Always dressing in eco-friendly, organic clothing is a tough one for many of us based on local level availability, style and some times price, so we may often find ourselves in a dilemma of how to green that non-green clothing purchase.
Good Guide – a consumer website that provides information on the health, environmental and social impacts of consumer products and has rated thousands of products in six categories– has just launched the first-ever rating system for apparel brands.
According to Good Guide, the best brands disclose the identity of their suppliers, audit how they perform on labor issues and make public the steps they take to respond to violations. These brands also design their products using life cycle principles and educate consumers about how to reduce impacts.
118 brands have been initially rated. Organic t-shirt brand and certified Green Business, HAE Now, standing for Humans, Animals, Environment, ranked number 1 with more mainstream brands like Patagonia, Levi’s, Nike, Timberland and Converse ranking in the Top 15.
For instance, Levi’s ranks number 1 in jeans with a high environmental score due to their lifecycle approach to product design, work with the Better Cotton Initiative, the new Water<Less collection of jeans (made using up to 96% less water in the finishing process) and efforts to educate consumers about how to care for their clothes through the Care Tag initiative. For Patagonia products, consumers can track the impact from design to delivery via their Footprint Chronicles which outlines not only the pros of the item but the cons as well.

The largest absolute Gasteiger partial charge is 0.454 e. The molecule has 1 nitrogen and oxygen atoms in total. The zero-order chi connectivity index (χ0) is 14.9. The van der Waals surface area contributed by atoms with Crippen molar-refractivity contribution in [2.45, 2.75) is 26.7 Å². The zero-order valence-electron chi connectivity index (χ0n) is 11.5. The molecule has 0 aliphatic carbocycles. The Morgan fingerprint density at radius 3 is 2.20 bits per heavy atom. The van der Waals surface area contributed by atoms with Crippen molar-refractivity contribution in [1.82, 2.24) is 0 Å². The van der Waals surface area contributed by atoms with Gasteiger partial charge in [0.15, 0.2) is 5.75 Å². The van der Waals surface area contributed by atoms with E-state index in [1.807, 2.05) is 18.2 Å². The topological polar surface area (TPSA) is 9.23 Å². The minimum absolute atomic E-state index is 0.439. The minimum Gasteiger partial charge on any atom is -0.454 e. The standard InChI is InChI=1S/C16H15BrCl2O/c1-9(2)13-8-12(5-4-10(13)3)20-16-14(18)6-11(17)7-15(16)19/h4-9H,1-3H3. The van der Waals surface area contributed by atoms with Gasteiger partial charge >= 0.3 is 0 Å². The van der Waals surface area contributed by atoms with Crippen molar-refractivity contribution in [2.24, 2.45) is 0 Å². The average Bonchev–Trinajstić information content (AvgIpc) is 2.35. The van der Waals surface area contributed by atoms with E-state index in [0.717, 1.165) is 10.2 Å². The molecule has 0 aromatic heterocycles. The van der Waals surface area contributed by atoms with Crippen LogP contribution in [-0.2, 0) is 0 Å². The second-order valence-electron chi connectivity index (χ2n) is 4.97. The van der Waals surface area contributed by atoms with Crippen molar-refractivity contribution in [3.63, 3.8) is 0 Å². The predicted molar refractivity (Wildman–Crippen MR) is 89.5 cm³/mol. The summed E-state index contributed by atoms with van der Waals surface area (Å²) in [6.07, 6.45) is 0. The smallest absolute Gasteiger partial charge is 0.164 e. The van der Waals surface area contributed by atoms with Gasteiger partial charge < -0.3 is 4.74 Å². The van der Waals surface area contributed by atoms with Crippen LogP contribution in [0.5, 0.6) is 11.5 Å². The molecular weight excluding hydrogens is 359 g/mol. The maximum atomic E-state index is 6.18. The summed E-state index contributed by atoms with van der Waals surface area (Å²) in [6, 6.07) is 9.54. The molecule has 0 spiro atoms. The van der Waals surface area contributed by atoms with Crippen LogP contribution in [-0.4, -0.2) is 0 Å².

On the other hand, brands like Polo and Hollister, and labels by Sears, Kohls and K-Mart ranked on the lower end of the spectrum.
Beyond the obvious need to rate the most widely recognized and purchased brands, GoodGuide also has the capability of identifying specific brands most intriguing to their users. Their goal, over time, is to have ratings for every brand around, but they’re able to prioritize based on users’ wants and needs.
And to make it even easier, GoodGuide offers an iPhone app providing instant ranking information. Just scan the barcode of the product and immediately see detailed ratings for health, environment and social responsibility for more than 50,000 products and companies. (And for us Android users, an app is on the way)
So…how good are your clothes and where do your clothes rank? Will this change your buying behaviors?